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No way to 'spin' numbers, top economic adviser says

  • Story Highlights
  • Christina Romer says new unemployment numbers are not surprising
  • "There's no way we could or should spin" the jobless numbers, Romer says
  • " 'We will recover' "is the president's message, Romer says
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By Suzanne Malveaux
White House Correspondent
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WASHINGTON (CNN) -- She is known for her cheery disposition and motherly demeanor, but Christina Romer, the president's chairwoman of the Council of Economic Advisers, is delivering the cold, hard facts on the nation's new jobless numbers.

Christina Romer says it will take time for "our three big doses of medicine for the economy" to work.

Christina Romer says it will take time for "our three big doses of medicine for the economy" to work.

Making her way from camera to camera, Romer is the face of the Obama administration to deliver the bad news.

"I think there's no way we could or should spin these. They are terrible. We know that we've lost now more than 650,000 jobs each of the last three months, and that's a tragedy for the American families that are losing those jobs and for the whole economy," Romer told CNN.

The U.S. Bureau of Labor Statistics released February unemployment figures Friday, with the jobless rate rising to 8.1 percent from 7.6 percent in January. Romer said the numbers were not surprising.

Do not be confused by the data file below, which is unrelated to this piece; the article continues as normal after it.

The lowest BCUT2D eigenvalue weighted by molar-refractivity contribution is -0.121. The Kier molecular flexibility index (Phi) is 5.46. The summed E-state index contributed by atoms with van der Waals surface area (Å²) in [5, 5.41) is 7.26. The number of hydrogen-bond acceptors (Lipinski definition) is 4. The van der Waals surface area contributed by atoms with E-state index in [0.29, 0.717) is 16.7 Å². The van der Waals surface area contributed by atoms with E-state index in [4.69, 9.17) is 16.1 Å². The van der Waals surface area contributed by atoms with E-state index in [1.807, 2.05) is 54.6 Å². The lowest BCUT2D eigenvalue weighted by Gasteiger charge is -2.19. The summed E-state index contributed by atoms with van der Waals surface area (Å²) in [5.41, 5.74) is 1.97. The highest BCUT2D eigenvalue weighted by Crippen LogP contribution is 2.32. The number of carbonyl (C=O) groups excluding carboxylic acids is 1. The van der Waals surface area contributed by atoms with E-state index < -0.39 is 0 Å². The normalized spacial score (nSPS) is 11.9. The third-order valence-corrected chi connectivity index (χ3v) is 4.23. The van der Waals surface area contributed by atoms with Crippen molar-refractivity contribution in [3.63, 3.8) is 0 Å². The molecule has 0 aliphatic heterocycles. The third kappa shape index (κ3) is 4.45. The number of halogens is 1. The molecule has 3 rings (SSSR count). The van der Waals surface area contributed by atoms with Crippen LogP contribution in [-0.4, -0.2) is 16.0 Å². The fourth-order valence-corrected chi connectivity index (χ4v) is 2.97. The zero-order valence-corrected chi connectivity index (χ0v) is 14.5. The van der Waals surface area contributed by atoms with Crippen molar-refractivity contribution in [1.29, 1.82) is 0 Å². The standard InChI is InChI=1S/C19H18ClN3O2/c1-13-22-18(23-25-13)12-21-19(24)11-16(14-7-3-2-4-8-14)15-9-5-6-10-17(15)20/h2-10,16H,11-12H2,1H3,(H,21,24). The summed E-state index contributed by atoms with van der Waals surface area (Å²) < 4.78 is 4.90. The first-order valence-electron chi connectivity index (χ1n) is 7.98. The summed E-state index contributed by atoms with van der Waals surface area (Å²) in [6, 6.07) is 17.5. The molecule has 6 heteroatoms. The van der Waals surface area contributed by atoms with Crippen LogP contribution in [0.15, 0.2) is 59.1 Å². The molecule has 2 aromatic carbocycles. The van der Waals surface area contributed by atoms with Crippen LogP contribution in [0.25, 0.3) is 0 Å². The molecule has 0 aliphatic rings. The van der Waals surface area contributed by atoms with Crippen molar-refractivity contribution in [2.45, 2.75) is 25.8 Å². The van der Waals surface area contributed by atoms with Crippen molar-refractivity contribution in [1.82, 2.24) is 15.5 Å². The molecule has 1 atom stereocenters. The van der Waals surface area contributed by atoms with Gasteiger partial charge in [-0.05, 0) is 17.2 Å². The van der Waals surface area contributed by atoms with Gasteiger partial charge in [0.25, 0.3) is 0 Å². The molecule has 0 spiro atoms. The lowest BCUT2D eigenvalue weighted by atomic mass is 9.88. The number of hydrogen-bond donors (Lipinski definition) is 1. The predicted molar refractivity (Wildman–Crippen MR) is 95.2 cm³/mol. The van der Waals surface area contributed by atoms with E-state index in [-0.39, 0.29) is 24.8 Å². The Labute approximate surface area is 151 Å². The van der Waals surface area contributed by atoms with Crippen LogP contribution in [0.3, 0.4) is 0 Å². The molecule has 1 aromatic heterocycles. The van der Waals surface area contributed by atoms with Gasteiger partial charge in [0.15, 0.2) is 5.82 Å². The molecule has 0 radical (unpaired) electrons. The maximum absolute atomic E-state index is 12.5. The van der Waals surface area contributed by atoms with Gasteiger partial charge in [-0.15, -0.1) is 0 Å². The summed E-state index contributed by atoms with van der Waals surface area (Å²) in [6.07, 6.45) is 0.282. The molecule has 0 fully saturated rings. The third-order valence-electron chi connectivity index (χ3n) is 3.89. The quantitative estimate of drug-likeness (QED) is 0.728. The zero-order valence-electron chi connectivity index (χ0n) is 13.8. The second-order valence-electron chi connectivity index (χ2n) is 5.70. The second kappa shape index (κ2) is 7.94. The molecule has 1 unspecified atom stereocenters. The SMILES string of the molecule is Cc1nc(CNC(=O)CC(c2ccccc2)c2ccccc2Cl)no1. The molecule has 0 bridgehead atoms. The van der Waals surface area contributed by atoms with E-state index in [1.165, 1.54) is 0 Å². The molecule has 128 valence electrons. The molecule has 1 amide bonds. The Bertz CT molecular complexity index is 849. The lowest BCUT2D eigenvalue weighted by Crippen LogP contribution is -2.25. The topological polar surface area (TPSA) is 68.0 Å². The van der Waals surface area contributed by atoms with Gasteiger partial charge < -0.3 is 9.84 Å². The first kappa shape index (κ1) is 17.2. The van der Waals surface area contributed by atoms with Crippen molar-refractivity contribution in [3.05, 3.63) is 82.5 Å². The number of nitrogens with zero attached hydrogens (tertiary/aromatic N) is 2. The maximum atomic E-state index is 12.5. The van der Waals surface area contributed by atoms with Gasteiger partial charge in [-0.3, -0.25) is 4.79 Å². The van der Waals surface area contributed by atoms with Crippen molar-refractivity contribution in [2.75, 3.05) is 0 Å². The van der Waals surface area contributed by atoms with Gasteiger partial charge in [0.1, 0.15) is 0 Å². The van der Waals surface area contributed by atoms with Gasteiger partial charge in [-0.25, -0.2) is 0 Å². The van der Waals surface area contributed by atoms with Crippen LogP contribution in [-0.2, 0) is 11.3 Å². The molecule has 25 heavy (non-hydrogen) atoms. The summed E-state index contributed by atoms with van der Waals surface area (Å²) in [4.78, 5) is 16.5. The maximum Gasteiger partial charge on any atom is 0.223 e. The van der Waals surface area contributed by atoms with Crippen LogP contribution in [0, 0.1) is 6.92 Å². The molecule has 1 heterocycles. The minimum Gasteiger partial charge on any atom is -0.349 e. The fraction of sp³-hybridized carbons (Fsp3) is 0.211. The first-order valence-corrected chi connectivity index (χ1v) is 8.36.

"I think the important thing is they were much of what we expected. But they are still very bad," she said. "The unemployment rate clearly went up a little bit more than the market had been expecting. The job loss is just what we were expecting."

Romer, who stands just over 5 feet tall, speaks with pride about being part of a group of academics who've taken time off from their regular duties to work for the Obama administration to tackle the economy.

Romer sported a bright red coat and her trademark smile Friday. Her reassuring demeanor has some observers likening her to the familiar schoolteacher or librarian. Video Watch what Romer says about the economy »

She is a powerhouse player with a doctorate from the Massachusetts Institute of Technology and has numerous books and papers under her belt on the Great Depression. Romer, who was born on Christmas, delivers the economic blows with a kind of optimism not displayed by the rest of President Obama's economic team.

Romer said Friday that she is confident the administration is on the right path.

"The message I'd like to give to the American people is the president has been so careful to say to the American people, 'We know it will get worse before it gets better.' Precisely because we knew that plans we put in place take time to work," she said.

"But they are in place. The fiscal stabilization plan, the financial stabilization plan and the housing plan. Those are our three big doses of medicine for the economy, but they're likely to take unfortunately a few months to work."

Romer said she does not believe any one plan is more important than the other in getting accomplished quickly.

"I'm actually a great believer that they all need to work at once. That I think they reinforce each other. That it's not, you need to get the financial markets working before the fiscal package does something. I think there's influence the other way. As we get people creating jobs they're more likely to pay their loans, and so the banks are healthier. I think we just got to go through on each one of these simultaneously," Romer said.


On a day when Americans are facing the worst unemployment rate in a quarter century, Romer is consistently realistic but rosy.

"The president's message is, 'We will recover'. I think that's what the American people need to hear. 'Cause sometimes in the midst of it, it's hard to keep your eye on that, on that hope that is absolutely coming down the line," she said.

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